Fighting for Workers’ Rights

—Ellen M. Snyder-Grenier

As we celebrate the labor movement this September, Henry Street Settlement’s history is a vivid reminder of why it matters.

On the impoverished immigrant Lower East Side of the late 1800s, Henry Street Settlement founder Lillian Wald observed firsthand the conditions endured by sweatshop workers. Almost half of all newcomers toiled in the needle trades, enduring long hours of repetitive work for meager pay with scant hope of advancement. “The clock in the workshop does not rest,” lamented Morris Rosenfeld in his 1898 poem about a sweatshop. “I work, and work, and work without end…the bitter, bloody work kills the noblest, the most beautiful and the best…ask me not! I know not, I know not, I am a machine!” And Wald witnessed the powerlessness of individuals at a time when employees, most of them not unionized, could be fired at will.  

In response, she acted. Known throughout the city for Henry’s Street’s visiting nurse service and robust social welfare efforts, Wald became a lobbyist, a strike supporter, an investigator, and a union organizer. In 1903, she helped form the National Women’s Trade Union League: the first national association dedicated to organizing women workers and an advocate for an eight-hour work day. When disregard for worker safety led to a raging inferno at the Triangle shirtwaist factory in 1911, killing 146, the league led an investigation into factory conditions—helping to establish new safety standards.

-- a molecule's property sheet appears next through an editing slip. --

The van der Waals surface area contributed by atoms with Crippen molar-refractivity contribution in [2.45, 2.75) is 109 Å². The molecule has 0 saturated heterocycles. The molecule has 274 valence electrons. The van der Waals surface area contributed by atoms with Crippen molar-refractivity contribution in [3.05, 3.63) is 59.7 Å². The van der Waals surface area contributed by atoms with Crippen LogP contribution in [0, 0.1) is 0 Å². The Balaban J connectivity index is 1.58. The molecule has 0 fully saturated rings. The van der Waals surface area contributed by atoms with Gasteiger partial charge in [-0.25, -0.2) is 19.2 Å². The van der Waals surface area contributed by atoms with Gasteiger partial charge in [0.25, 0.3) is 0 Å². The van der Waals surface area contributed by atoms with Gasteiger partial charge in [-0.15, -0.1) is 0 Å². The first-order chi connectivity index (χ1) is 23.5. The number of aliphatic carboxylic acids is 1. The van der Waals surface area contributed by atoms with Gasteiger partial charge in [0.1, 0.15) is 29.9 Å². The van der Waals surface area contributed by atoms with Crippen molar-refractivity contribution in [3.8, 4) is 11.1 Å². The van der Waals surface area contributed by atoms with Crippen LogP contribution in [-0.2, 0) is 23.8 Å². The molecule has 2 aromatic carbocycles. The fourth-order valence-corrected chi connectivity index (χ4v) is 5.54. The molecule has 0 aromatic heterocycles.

Needle-trade workers—like this woman, who carries a heavy load of clothing to finish sewing at home in 1912—had little recourse when they were overworked and underpaid by their sweatshop employers.
Courtesy of the Library of Congress

The work is, of course, unfinished. For people of color, for example, centuries of systemic racism have led to a host of disparities in wages, benefits, and occupations. Guided by Lillian Wald’s blueprint for social justice, Henry Street has, since it was founded, developed myriad workforce programs to help meet the needs of workers and aspiring workers. Today’s Workforce Development Center is a one-stop location for comprehensive employment services and adult basic education. It is a place to gain job-hunting skills and create a resume, learn English or get a high school equivalency diploma, and find a job or internship.

And, as the Lower East Side reels from massive unemployment spurred by the COVID-19 crisis, Henry Street is continuing to stand up for dislocated workers in its community—particularly immigrants who have lost jobs in New York’s hard-hit hospitality industry. The Settlement is placing workers in jobs in industries that are hiring, such as delivery and maintenance services. “Having a job is a core human need, directly connected to identify, dignity, and mobility,” says David Garza, Henry Street Settlement’s president and CEO. “Whether it comes to housing, health, or quality of life, the ability to earn a living can make the difference between merely surviving and living. But sometimes the toughest rung to ascend on the economic ladder is the first one. At Henry Street we keep our doors wide open for whole spectrum of job seekers and get them the resources they need not only to connect to the ladder but find meaningful opportunities throughout their careers.”


The House on Henry StreetEllen M. Snyder-Grenier is a national-award-winning curator and writer, and principal of REW & Co. She has directed research projects, developed physical and digital exhibitions, and written on the history of New York City—as well the urban centers of Newark and Philadelphia—with a focus on social justice. The author of an award-winning history of Brooklyn, Snyder-Grenier is a Fellow of the New York Academy of History. Her new book The House on Henry Street: The Enduring Life of a Lower East Side Settlement is now available from NYU Press. 

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